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Current Opinion in Structural Biology

Yifan Cheng
In the past few years, significant technological breakthroughs in single particle cryo-electron microscopy enabled a 'resolution revolution' of this technique. It also changed structural biology in an unprecedented way. For many biological macromolecules, obtaining well-ordered crystals of suitable size is no longer a prerequisite for determining their atomic structures. One of the most impacted areas is the structural biology of integral membrane proteins. New structures are now determined at a rapid pace...
September 13, 2018: Current Opinion in Structural Biology
Kin Fan On, Matt Jaremko, Bruce Stillman, Leemor Joshua-Tor
No abstract text is available yet for this article.
September 12, 2018: Current Opinion in Structural Biology
Petrović Dušan, Kamerlin Shina Caroline Lynn
With increasing computational power, biomolecular simulations have become an invaluable tool for understanding enzyme mechanisms and the origins of enzyme catalysis. More recently, computational studies have started to focus on understanding how enzyme activity itself evolves, both in terms of enhancing the native or new activities on existing enzyme scaffolds, or completely de novo on previously non-catalytic scaffolds. In this context, both experiment and molecular modeling provided strong evidence for an important role of conformational dynamics in the evolution of enzyme functions...
September 8, 2018: Current Opinion in Structural Biology
Agnieszka Mateja, Robert J Keenan
Many tail-anchored (TA) membrane proteins are targeted to and inserted into the endoplasmic reticulum (ER) by the `guided entry of tail-anchored proteins' (GET) pathway. This post-translational pathway uses transmembrane-domain selective cytosolic chaperones for targeting, and a dedicated membrane protein complex for insertion. The past decade has seen rapid progress towards defining the molecular basis of TA protein biogenesis by the GET pathway. Here we review the mechanisms underlying each step of the pathway, emphasizing recent structural work and highlighting key questions that await future studies...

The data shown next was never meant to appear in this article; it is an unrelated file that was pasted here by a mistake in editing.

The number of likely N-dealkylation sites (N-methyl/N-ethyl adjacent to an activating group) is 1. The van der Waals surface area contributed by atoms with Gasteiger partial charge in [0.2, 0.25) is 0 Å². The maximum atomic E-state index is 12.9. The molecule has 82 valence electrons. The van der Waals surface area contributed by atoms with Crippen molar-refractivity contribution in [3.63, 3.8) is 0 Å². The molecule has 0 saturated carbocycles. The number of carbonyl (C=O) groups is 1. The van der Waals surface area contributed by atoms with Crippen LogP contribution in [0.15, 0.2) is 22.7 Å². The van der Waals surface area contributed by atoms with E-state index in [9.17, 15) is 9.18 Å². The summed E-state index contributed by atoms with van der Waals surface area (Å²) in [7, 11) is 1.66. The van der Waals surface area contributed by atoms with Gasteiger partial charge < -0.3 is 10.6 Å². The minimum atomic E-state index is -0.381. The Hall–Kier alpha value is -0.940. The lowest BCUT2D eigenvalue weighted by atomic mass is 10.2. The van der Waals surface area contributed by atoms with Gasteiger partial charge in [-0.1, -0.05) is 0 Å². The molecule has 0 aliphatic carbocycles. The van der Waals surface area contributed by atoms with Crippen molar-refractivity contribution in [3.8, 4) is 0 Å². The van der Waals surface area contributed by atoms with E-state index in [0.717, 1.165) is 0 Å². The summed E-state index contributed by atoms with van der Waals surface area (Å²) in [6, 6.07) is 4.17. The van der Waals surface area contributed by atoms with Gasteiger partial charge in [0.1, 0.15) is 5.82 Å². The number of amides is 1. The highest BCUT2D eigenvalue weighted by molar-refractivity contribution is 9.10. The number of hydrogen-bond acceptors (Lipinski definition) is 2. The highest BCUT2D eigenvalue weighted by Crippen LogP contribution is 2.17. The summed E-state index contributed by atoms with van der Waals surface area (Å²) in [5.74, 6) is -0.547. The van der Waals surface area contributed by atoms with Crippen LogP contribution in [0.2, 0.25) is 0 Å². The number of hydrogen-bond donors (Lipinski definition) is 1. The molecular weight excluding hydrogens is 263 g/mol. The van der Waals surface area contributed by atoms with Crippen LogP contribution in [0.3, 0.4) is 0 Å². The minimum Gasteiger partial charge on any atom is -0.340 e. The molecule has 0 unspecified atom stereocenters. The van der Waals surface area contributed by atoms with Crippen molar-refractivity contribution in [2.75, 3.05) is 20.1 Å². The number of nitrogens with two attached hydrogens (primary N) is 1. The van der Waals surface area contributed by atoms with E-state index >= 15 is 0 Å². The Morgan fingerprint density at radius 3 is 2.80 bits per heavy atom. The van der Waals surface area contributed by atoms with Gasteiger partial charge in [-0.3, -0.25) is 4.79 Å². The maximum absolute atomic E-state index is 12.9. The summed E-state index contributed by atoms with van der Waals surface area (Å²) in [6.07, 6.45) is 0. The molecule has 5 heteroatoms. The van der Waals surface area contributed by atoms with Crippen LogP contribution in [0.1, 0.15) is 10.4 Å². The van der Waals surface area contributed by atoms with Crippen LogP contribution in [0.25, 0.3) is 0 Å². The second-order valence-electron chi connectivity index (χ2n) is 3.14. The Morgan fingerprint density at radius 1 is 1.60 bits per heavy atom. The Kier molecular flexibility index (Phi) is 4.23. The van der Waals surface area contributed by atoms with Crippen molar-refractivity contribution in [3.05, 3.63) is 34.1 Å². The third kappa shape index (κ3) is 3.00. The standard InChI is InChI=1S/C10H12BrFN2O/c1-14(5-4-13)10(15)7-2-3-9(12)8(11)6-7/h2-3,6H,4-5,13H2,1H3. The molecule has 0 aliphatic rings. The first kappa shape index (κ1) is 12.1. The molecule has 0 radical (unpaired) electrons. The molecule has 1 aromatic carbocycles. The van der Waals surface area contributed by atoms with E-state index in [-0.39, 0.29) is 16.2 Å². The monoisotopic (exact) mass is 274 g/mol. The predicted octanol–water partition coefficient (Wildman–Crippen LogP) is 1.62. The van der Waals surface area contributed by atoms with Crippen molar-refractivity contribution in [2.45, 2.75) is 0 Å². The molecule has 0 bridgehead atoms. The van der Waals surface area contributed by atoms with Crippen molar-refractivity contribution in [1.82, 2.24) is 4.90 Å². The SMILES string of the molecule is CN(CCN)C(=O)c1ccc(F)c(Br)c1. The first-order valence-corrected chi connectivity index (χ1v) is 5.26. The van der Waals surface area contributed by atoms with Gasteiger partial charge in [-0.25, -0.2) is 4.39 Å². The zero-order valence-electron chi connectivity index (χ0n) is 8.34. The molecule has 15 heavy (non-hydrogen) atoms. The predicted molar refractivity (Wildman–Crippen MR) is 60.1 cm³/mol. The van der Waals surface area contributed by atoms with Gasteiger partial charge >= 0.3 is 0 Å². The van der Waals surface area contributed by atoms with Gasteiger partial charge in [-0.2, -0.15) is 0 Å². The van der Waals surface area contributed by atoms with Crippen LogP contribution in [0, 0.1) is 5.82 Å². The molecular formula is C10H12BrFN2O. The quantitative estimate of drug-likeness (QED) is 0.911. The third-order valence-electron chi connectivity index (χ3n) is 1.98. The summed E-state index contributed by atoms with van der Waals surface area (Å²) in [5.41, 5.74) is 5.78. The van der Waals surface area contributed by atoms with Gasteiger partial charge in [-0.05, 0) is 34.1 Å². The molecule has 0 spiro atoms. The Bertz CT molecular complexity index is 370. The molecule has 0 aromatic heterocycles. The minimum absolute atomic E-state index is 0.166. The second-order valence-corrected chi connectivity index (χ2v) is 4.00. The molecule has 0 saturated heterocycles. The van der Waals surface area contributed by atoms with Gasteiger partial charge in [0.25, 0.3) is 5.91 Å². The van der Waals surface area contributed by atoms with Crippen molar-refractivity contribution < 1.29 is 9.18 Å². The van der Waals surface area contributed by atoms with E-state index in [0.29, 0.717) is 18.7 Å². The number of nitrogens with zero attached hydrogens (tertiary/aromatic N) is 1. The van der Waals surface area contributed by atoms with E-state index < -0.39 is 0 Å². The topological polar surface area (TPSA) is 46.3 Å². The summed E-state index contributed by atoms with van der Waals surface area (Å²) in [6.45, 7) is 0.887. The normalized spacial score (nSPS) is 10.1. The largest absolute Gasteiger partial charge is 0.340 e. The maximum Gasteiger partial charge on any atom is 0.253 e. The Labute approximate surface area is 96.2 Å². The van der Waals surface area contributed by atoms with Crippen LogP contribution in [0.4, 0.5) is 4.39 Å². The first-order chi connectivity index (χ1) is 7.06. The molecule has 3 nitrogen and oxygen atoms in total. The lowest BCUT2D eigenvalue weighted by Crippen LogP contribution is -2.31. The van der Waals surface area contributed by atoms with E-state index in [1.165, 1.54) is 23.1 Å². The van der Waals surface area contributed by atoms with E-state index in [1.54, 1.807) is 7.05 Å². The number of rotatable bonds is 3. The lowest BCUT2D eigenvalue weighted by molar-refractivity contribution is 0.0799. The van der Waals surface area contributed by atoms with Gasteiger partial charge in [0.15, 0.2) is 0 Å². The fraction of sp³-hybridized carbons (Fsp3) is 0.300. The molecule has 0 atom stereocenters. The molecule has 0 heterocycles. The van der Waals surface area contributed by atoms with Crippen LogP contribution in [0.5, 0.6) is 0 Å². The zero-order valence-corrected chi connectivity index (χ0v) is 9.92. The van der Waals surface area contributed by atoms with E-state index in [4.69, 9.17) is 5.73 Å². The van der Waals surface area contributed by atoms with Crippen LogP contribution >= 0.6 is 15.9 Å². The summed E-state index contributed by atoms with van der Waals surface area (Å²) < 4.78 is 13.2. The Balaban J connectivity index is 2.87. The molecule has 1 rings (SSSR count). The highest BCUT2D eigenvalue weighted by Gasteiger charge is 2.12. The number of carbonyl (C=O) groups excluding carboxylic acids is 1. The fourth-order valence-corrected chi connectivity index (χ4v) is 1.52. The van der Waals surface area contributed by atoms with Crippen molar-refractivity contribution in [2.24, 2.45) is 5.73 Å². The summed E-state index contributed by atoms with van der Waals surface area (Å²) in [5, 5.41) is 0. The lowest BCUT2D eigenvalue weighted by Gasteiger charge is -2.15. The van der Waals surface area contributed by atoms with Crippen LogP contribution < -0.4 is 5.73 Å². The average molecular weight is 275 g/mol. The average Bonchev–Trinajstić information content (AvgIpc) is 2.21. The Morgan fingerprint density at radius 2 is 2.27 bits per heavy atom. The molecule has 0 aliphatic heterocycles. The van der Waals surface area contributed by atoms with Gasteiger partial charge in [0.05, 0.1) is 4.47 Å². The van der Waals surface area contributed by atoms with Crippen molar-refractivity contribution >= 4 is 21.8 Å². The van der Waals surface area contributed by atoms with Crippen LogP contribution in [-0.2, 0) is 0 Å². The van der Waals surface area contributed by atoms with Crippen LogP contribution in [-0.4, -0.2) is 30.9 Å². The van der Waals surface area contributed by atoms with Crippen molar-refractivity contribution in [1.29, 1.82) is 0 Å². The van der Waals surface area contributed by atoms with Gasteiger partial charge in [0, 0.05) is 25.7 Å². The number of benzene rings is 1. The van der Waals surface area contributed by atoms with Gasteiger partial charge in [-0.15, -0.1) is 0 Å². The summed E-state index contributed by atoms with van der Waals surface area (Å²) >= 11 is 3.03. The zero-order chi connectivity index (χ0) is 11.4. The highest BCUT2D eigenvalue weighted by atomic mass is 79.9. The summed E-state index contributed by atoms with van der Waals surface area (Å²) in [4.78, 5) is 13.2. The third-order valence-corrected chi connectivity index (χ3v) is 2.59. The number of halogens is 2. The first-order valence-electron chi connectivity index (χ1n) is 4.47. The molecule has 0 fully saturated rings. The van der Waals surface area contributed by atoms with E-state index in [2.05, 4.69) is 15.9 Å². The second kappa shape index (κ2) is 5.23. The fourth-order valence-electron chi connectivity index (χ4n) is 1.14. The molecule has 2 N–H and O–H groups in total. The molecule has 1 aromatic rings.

August 30, 2018: Current Opinion in Structural Biology
Shlomi Dvir, Amir Argoetti, Yael Mandel-Gutfreund
RNA-binding proteins (RBPs) interact with RNA to form Ribonucleoprotein Particles (RNPs). The interaction between RBPs and their RNA partners are traditionally thought to be mediated by highly conserved RNA-binding domains (RBDs). Recently, high-throughput studies led to the discovery of hundreds of novel proteins and domains, of which many do not follow the classical definition of RNA-binding. Despite technological innovations, experimental screenings are currently limited to the detection of specific types of RNPs, underscoring the importance of computational methods for predicting novel RBPs and RNA interacting residues and interfaces...
August 30, 2018: Current Opinion in Structural Biology
Alexander Sasse, Kaitlin U Laverty, Timothy R Hughes, Quaid D Morris
Identifying the binding preferences of RNA-binding proteins (RBPs) is important in understanding their contribution to post-transcriptional regulation. Here, we review the current state-of-the art of RNA motif identification tools for RBPs. New in vivo and in vitro data sets provide sufficient statistical power to enable detection of relatively long and complex sequence and sequence-structure binding preferences, and recent computational methods are geared towards quantitative identification of these patterns...
August 29, 2018: Current Opinion in Structural Biology
Courtney M Boyd, Doryen Bubeck
Deployed by both hosts and pathogens, β-pore-forming proteins (β-PFPs) rupture membranes and lyse target cells. Soluble protein monomers oligomerize on the lipid bilayer where they undergo dramatic structural rearrangements, resulting in a transmembrane β-barrel pore. Advances in electron cryo-microscopy (cryoEM) sample preparation, image detection, and computational algorithms have led to a number of recent structures that reveal a molecular mechanism of pore formation in atomic detail.
August 17, 2018: Current Opinion in Structural Biology
Satya Brata Routh, Rajan Sankaranarayanan